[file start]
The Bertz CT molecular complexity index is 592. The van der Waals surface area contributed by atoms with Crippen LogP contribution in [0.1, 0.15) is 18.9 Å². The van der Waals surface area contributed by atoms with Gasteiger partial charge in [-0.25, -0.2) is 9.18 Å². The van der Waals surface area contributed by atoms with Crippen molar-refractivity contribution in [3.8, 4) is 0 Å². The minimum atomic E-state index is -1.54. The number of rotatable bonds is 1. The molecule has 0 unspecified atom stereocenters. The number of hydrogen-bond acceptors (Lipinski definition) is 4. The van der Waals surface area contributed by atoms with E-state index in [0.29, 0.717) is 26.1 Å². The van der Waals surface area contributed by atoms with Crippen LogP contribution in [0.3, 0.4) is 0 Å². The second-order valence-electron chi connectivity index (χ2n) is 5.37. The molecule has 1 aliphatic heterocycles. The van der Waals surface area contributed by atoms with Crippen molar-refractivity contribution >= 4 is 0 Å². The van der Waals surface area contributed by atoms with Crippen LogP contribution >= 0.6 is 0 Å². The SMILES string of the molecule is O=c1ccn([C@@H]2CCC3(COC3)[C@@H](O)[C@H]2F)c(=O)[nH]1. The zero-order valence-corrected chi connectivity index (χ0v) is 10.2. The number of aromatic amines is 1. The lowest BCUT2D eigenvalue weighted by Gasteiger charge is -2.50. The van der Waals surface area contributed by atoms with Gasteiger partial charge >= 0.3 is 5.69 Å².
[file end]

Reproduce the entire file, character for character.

The Bertz CT molecular complexity index is 592. The van der Waals surface area contributed by atoms with Crippen LogP contribution in [0.1, 0.15) is 18.9 Å². The van der Waals surface area contributed by atoms with Gasteiger partial charge in [-0.25, -0.2) is 9.18 Å². The van der Waals surface area contributed by atoms with Crippen molar-refractivity contribution in [3.8, 4) is 0 Å². The minimum atomic E-state index is -1.54. The number of rotatable bonds is 1. The molecule has 0 unspecified atom stereocenters. The number of hydrogen-bond acceptors (Lipinski definition) is 4. The van der Waals surface area contributed by atoms with E-state index in [0.29, 0.717) is 26.1 Å². The van der Waals surface area contributed by atoms with Crippen LogP contribution in [0.3, 0.4) is 0 Å². The second-order valence-electron chi connectivity index (χ2n) is 5.37. The molecule has 1 aliphatic heterocycles. The van der Waals surface area contributed by atoms with Crippen molar-refractivity contribution >= 4 is 0 Å². The van der Waals surface area contributed by atoms with Crippen LogP contribution >= 0.6 is 0 Å². The SMILES string of the molecule is O=c1ccn([C@@H]2CCC3(COC3)[C@@H](O)[C@H]2F)c(=O)[nH]1. The zero-order valence-corrected chi connectivity index (χ0v) is 10.2. The number of aromatic amines is 1. The lowest BCUT2D eigenvalue weighted by Gasteiger charge is -2.50. The van der Waals surface area contributed by atoms with Gasteiger partial charge >= 0.3 is 5.69 Å².